Many of the IOC members toured the booths, and the village. Within the IOC itself, YOG was a huge event -- 108 of the members, nearly all of them, made an appearance here.

Within Singapore, YOG was big news. It occupied several pages a day within the main local paper, the Straits Times.

Elsewhere, though, YOG proved a blip. If that.

Going forward, one of the key challenges YOG faces -- if not the main one -- is how to make this two-week event relevant to the young audience the IOC is seeking to reach.

Because it's in essence a high-school track meet (swim meet, gymnastics meet and so on), there's little to no interest from major broadcasters in televising significant chunks of it. Odane Skeen of Jamaica, who won the boys' 100-meter dash, was timed in 10.42 seconds. Usain Bolt's world record is 9.58. If it's at all possible for eight-tenths of a second to explain why broadcasters are highly unlikely to ever invest significantly in YOG, that's it in a nutshell.

The IOC is absolutely right, as it did aggressively here, to explore the potential of new media. Again, YOG is a laboratory for experimentation. As the IOC pointed out in a news release issued Thursday, videos on the Youth Olympic Games Channel have been viewed over five million times, and at one point it was the third most-watched YouTube channel worldwide.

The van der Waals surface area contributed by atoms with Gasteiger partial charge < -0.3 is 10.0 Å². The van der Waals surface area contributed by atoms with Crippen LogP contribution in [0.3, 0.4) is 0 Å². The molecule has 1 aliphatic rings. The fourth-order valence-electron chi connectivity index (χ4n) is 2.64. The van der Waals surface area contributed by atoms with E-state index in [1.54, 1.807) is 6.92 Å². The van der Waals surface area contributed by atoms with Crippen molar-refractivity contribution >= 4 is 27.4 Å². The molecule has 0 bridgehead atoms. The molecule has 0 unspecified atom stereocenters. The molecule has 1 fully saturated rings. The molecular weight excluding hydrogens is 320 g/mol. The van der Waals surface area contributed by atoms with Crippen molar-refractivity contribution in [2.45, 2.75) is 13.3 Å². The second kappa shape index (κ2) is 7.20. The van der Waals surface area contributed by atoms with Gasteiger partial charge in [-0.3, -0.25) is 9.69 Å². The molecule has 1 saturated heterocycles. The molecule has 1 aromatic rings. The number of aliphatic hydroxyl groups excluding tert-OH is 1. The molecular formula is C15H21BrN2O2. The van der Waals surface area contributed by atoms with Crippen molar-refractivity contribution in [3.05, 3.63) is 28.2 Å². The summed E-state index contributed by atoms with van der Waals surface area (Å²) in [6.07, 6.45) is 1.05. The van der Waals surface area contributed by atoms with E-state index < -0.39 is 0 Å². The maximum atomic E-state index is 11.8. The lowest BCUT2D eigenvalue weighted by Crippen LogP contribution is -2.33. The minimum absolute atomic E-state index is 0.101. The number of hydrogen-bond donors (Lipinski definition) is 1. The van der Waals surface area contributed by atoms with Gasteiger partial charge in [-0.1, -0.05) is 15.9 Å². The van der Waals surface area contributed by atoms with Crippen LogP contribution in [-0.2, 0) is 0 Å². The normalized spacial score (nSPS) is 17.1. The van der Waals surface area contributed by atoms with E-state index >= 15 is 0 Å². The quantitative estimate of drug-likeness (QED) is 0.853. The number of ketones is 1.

The challenge is that as impressive as that sounds, it's really not -- at least not yet, in terms of global reach. That's because huge numbers of people in the world have access to a TV but not to a computer. How long will it be until that changes? A generation? Longer?

"You will be a Young Olympian for the rest of your life," IOC president Jacques Rogge said Wednesday when asked if the competitors could consider themselves "Olympic athletes." He said further, "You won't be young forever but being a young Olympian is something they can never take away from you."

Right. But what, exactly, does that mean?